Thrive Summer 2020

Page 1

Summer 2020

Thr ve Health and Wellness Magazine for Rural Central Texans

Helloine! SuTipsnsforhsafe fun in the water and sun

Beat the Heat:

Refreshing Aguas Frescas

nice’n kneesy K-Linn Read’s Knee Replacement

Park It!

Take Your Workout Outdoors


with the Blackwells

Committed to Quality SILVE

R James R. Lee, MD Chief of Staff Hamilton Clinic

Gerald Snyder, MD Hamilton Clinic


Robbye Lengefeld, MD Hamilton Clinic

Luke Killian, MD HGH ER

W. Shalor Craig, MD Charles Johnson, MD Hamilton Clinic Hamilton Clinic Hico Clinc Hico Clinic

Tim Rudolph, MD HGH ER

Kristen Stegemoller, MD FPC Mills County

Brad Bartels, MD HGH ER

Keith Ellison, MD Orthopedics Specialty Services

Thomas Aycock, MD Julia Fernandez, MD Wound Care Behavioral Health

Ryan Adams, MD Shelly Lengefeld, PA-C Hamilton Clinic General Surgery Specialty Services

Melanie Bartek, OD Central Texas Eye Care

Stephanie Shepherd, APRN, FNP-C Hico Clinic

John Seth, APRN, FNP-C FPC Mills County

Kayla Routh, APRN, FNP-C FPC Mills County

Trevor Watson, APRN, FNP-C FPC Mills County

Shelly Boyle, PA-C Hamilton Clinic

Grant Ward, PA-C Hamilton Clinic

Mistee Jefferies, APRN, PMHNP-BC Behavioral Health

Arlene Brown, APRN, FNP-C Hamilton Clinic

400 North Brown • Hamilton, TX

(254) 386-1600

Committed to You


Greetings Thr ve readers! elf care and boosting our immune systems are now on our summer health agendas. There are so many choices in our community to promote summer health. Whether you head to the wellness center, take a walk to soak up some sunshine, swim, run or start a whole new fitness and nutrition program, Hamilton Healthcare System is here for you and your family. We offer Grady Hooper many services, check ups and programs CEO to help you get started this season. Hamilton Healthcare So plan a summer health regimen, System get back in touch with the outdoors and enjoy what we haven’t had for so very long. Stay safe, be well and wear masks when you are out and about. These are new times for us as we continue to achieve our best health! Happy Summer!

Summer 2020 4 NUTRITION










Berry Bluetiful Magnificent Melon

Let’s Ride Proper Helmet Fitting


Beat the Heat


Aquas Frescas

Hello Sunshine!

Men’s Health

The Right Kind of Shady

Goldthwaite PT EMS covering San Saba Dr. Adams in Stephenville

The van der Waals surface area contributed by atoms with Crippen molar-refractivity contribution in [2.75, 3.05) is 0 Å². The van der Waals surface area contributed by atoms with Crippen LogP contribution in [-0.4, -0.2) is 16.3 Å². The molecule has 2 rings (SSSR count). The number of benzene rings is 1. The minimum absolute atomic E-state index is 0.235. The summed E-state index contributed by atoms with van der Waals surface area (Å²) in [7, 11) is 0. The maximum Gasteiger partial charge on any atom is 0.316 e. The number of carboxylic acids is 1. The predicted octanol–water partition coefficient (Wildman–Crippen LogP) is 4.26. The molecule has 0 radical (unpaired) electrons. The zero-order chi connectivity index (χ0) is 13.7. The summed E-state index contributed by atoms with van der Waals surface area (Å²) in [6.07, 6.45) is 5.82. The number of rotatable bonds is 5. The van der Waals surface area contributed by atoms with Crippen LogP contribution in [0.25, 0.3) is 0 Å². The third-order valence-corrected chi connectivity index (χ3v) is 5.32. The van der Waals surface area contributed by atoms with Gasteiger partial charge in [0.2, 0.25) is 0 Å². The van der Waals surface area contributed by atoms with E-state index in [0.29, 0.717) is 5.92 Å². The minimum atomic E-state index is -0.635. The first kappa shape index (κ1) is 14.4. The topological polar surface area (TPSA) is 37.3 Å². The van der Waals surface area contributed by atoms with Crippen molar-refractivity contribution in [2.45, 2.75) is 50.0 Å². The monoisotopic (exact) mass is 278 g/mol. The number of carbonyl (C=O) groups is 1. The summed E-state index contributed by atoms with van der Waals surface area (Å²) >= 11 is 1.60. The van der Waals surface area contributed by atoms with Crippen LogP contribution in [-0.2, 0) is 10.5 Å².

14 FITNESS Park It!



Community Resources

Meet Dr. Ellison Nice ‘N Kneesy


Right Start to Healthy Kids ALZ: Know the Signs


Bikin’ with the Blackwells

Park Bench Workout PLUS Guide to Local Parks



amilton erald-News Published by 101 N. Rice Street | Hamilton, TX 76531 254-386-3145 |

page 14

FOCUSED CARE AT HAMILTON Quality Care. Dignity. Respect.

It Takes a Minute to Change a Life

Long Term Care

Skilled Nursing

Assisted Living 1315 East Hwy 22 Hamilton, TX 76531 254-386-3171 An HHN publication

Hamilton Healthcare System | Thrive




Berry bluetiful

Berry Caprese Serves 6


½ cup 2 cup 1 cup ½ cup 1 cup ¼ cup 1 Tbsp 6 cup


balsamic vinegar fresh strawberries sliced fresh blueberries fresh basil chopped fresh mozzarella cubed sliced almonds olive oil spring mix salad

= 1 cup

DF This simple yet fresh Berry Caprese Salad is a perfect salad for when strawberries and blueberries are in season. Can be eaten as a side dish or have grilled chicken added to it to make it a main dish. Enjoy one of our favorite summer-inspired salads!


The berry best way to store berries


Per serving: 200 calories, 7 g total fat, 2 g saturated fat, 10 mg cholesterol, 150 mg sodium, 24 g carbohydrate, 2 g dietary fiber, 18 g sugars, 7 g protein.



Store berries in the refrigerator for longest life and best quality. If your refrigerator has a fruit & vegetable drawer, store them there.

OPTION 1: Lay berries in a single layer on a cookie sheet and set in the freezer. After a couple of hours, remove berries from the freezer and place in a freezersafe container to be placed back in the freezer. This helps prevent clumping.

wait to wash

Wait to wash berries until just before using or consuming. Washing berries before storing can add excess moisture and promote mold growth.



Blueberry power: Fiber


1. Pour balsamic vinegar into a small saucepan. 2. Bring to a gentle boil over low heat; 3. Cook 15 minutes or until reduced to a thick glaze. 4. Allow to cool. 5. Place strawberries, blueberries, mozzarella, almonds and basil on top of spring mix salad. 6. Drizzle with olive oil and balsamic glaze.

Low in fat and sodium, the small and mighty blueberry contains polyphenols, which not only give them serving their rich color but also have been shown to lessen 80 calories inflammation.

Thrive |

Hamilton Healthcare System

OPTION 2: Place berries in a freezersafe baggie and lay as flat as you can in the freezer to prevent clumping.